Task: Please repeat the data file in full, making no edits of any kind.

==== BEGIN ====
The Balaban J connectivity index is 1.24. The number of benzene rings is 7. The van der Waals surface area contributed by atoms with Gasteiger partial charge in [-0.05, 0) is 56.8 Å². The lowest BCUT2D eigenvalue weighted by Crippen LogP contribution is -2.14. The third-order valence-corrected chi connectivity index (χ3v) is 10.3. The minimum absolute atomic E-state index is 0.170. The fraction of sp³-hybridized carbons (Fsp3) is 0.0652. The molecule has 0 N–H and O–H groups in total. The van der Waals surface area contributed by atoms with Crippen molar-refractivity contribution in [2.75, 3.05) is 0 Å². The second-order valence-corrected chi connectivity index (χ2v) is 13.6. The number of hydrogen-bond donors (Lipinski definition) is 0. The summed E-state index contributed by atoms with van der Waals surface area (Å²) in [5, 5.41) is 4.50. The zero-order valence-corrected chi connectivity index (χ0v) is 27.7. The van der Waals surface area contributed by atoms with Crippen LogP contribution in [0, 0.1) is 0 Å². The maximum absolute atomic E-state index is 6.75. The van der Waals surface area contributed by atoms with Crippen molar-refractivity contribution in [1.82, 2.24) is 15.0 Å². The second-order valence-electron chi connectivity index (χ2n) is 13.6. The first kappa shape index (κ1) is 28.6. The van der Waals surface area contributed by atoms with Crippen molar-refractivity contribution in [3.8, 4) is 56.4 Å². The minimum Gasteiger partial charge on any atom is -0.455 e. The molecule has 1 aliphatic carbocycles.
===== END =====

The Balaban J connectivity index is 1.24. The number of benzene rings is 7. The van der Waals surface area contributed by atoms with Gasteiger partial charge in [-0.05, 0) is 56.8 Å². The lowest BCUT2D eigenvalue weighted by Crippen LogP contribution is -2.14. The third-order valence-corrected chi connectivity index (χ3v) is 10.3. The minimum absolute atomic E-state index is 0.170. The fraction of sp³-hybridized carbons (Fsp3) is 0.0652. The molecule has 0 N–H and O–H groups in total. The van der Waals surface area contributed by atoms with Crippen molar-refractivity contribution in [2.75, 3.05) is 0 Å². The second-order valence-corrected chi connectivity index (χ2v) is 13.6. The number of hydrogen-bond donors (Lipinski definition) is 0. The summed E-state index contributed by atoms with van der Waals surface area (Å²) in [5, 5.41) is 4.50. The zero-order valence-corrected chi connectivity index (χ0v) is 27.7. The van der Waals surface area contributed by atoms with Crippen LogP contribution in [0, 0.1) is 0 Å². The maximum absolute atomic E-state index is 6.75. The van der Waals surface area contributed by atoms with Crippen molar-refractivity contribution in [1.82, 2.24) is 15.0 Å². The second-order valence-electron chi connectivity index (χ2n) is 13.6. The first kappa shape index (κ1) is 28.6. The van der Waals surface area contributed by atoms with Crippen molar-refractivity contribution in [3.8, 4) is 56.4 Å². The minimum Gasteiger partial charge on any atom is -0.455 e. The molecule has 1 aliphatic carbocycles.